As always current events are of little interest to me, unless the affect the really big picture. The current economic crisis does fall in that category.
It seems obvious to me that the people running things don’t have much idea what they are doing. They know what worked in the past, or what was thought to have worked in the past, but they are just guessing now.
Monetarism seems to be the big loser here. Monetary policy- raising interest rates on the threat of inflation, lowering them on the threat of recession- had a long and apparently successful run, from 1981 or so until around 2006. The idea that modulating interest rates will produce optimum long term results and prosperity seems a little too simple. Wealth and prosperity don’t come from the money supply, they come from accumulated capital.
Keynesian policies don’t seem to have worked as well as advertised, less now than before. In the 80’s Keynesianism lost some of its appeal, if only because in the 60’s the money spent was used to benefit minorities and the far left. But they will always be popular in a democracy so we are back to being all Keynesians pretty much. A significant portion of the populace is very upset by debt and spending but I doubt this political energy will every be put into actual policy.
In the middle part of the last decade the Fed seemed to lose their touch. Loose money is generally what’s popular and taking away the punch bowl is not easy. When things get away they really get away though, regardless of Bernanke’s claims.
Rich people can spend their money on what they want- gold-plated plumbing fixtures, Porsches, garish clothing, high end French restaurants- but only as long as the money lasts. The US has been rich for a long time and has seen fit to spend a lot of money on things that make many people feel better but do not actually make the nation wealthier.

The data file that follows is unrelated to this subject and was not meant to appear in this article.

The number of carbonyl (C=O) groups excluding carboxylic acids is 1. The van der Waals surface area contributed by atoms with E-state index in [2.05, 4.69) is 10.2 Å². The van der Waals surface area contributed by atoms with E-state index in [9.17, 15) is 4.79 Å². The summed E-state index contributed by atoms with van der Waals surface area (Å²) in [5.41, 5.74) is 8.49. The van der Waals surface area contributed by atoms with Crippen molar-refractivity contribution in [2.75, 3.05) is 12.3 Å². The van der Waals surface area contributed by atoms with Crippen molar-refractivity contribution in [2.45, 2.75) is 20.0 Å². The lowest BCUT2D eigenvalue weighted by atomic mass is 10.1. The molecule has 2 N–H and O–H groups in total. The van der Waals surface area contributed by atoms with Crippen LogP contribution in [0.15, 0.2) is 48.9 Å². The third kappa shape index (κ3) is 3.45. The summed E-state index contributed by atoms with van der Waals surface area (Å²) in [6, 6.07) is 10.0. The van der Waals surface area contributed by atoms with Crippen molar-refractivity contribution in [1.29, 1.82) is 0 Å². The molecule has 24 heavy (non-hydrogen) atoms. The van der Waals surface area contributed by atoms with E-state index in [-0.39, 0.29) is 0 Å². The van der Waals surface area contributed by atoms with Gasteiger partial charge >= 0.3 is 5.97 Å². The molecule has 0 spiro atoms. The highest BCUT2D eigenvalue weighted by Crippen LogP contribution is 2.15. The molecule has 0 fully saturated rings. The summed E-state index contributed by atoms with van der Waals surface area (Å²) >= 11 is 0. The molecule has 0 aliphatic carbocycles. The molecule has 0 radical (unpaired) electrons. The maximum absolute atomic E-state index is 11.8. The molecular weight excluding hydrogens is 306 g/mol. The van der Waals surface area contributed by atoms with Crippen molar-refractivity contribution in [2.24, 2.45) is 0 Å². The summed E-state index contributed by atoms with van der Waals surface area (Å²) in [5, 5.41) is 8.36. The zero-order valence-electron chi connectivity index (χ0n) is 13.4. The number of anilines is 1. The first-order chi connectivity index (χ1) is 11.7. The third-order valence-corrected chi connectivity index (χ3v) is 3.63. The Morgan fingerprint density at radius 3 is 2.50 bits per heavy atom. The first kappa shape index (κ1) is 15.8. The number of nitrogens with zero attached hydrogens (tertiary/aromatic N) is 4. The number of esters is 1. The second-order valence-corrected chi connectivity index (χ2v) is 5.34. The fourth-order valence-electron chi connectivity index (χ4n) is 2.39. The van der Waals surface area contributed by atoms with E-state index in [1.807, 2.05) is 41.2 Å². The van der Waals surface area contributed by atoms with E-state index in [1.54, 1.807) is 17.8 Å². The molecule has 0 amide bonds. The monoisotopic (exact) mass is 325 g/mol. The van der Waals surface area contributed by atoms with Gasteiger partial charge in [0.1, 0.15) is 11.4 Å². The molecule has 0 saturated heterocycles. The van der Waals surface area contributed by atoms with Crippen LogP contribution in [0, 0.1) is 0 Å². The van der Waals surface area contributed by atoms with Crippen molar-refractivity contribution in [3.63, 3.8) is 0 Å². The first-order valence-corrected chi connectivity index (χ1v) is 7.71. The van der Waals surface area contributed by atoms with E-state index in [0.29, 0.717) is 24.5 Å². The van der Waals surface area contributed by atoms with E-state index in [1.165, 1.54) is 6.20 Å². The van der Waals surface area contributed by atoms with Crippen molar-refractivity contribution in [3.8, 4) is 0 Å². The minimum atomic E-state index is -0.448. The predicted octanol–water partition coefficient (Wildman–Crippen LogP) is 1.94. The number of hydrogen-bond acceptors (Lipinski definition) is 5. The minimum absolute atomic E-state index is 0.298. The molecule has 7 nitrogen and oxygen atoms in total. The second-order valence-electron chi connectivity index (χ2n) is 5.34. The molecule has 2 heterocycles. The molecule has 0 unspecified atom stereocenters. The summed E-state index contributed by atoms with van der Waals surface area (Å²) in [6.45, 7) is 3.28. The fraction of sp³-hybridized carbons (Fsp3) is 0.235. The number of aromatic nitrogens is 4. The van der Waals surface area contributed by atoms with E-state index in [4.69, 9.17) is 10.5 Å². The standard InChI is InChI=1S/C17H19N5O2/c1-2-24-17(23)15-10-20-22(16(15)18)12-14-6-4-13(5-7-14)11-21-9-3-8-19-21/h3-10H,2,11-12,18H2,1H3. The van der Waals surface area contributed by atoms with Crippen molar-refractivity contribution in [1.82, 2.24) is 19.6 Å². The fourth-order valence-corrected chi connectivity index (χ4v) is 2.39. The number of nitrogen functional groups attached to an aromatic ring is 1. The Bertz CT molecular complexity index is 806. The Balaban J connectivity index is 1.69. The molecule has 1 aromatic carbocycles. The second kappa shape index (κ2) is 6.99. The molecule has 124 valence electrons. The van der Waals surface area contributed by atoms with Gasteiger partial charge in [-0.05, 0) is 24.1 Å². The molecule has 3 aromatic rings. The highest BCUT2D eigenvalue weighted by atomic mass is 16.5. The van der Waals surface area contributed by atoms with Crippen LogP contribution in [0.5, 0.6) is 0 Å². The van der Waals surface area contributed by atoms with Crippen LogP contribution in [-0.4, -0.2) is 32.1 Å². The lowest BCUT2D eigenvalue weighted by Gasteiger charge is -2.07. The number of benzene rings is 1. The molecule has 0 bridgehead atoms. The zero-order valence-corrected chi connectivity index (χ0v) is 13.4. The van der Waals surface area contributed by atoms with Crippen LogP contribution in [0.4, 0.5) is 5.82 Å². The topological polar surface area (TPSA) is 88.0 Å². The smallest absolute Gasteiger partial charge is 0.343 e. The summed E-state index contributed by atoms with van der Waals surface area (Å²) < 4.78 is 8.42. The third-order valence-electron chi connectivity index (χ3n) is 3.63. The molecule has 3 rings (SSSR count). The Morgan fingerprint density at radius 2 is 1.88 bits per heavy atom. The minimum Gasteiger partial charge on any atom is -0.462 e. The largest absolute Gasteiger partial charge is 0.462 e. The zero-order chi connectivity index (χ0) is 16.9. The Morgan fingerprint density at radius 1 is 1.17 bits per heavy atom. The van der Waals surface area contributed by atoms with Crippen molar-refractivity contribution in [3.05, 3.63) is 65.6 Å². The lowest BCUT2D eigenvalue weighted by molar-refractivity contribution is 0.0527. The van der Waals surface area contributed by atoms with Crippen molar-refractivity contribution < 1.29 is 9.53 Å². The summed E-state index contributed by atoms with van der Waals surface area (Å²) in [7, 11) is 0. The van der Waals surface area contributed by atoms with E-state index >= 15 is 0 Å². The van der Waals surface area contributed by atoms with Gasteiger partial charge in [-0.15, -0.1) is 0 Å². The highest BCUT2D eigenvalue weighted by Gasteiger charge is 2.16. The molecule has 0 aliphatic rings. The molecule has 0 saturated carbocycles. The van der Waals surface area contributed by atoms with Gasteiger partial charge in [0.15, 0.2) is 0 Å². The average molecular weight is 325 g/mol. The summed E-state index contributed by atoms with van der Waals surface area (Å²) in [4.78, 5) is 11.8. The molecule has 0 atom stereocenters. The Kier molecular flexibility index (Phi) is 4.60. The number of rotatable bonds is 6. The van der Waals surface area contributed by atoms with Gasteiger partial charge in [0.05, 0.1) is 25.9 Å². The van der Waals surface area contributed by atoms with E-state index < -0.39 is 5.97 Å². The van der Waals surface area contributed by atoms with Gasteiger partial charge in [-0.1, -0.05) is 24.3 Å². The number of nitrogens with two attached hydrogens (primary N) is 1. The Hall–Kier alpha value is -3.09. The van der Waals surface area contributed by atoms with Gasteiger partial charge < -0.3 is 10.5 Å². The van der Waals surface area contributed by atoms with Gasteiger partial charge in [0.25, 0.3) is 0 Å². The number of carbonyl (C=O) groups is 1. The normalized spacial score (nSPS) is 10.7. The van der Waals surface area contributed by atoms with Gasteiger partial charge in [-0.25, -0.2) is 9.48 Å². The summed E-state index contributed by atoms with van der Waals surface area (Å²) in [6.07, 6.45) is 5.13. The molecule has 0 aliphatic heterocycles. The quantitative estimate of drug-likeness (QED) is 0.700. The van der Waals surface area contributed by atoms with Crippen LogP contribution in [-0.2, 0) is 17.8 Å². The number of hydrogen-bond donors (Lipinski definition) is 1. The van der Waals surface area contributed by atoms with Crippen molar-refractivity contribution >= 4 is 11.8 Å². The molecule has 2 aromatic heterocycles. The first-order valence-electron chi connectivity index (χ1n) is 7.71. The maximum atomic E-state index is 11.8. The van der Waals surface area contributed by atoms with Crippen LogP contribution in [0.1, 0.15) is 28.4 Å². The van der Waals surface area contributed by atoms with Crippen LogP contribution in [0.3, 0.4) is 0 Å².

Education is the best example. Most liberal arts degrees are useless, and yet millions are earned and granted every year. The idea that these degrees substitute for IQ tests that employers cannot legally give is a little weak; a college degree of any kind once indicated you were a person of at least a little refinement and I think that tradition continued for a generation or two after it really meant anything. As highly praised as higher education is in providing benefits to society it mainly provides the illusion to those attending and their parents that they will be members of the middle class.
K-12 education is a much worse situation. When not useless it is actually harmful. Little of value is taught. Special education has become an obsession, and a great deal of money is spent on students who have no chance of benefiting from it. Autism is the worst case; assigning one teacher and one aide to each autistic “student” is an incredible waste of money.
Real education is an elitist enterprise, an elitism of meritocracy which makes it all the more repulsive to both the “elite” and the hoi polloi. The idea that everybody can and should be educated is the compromise reached and as a result fewer are really educated than should be.
If public schools, and public subsidized private schools, simply eliminated much of their liberal arts programs, and kept only enough to provide teachers and professors of the subjects, the prospective college student would be faced with the choice of pursuing a degree in something productive and useful or not going to college at all. Most soft subject students don’t get much more than a piece of paper and worse waste a lot of their or their parents’ money or take on a huge debt load.
I don’t think American society as a whole is going to learn any lesson from this. Only individuals who want to see what works and doesn’t work will be able to benefit. People with real assets, without debt, and with valuable skills are likely to have the best opportunities in any economic environment. The same is true of nations, but nations are not people.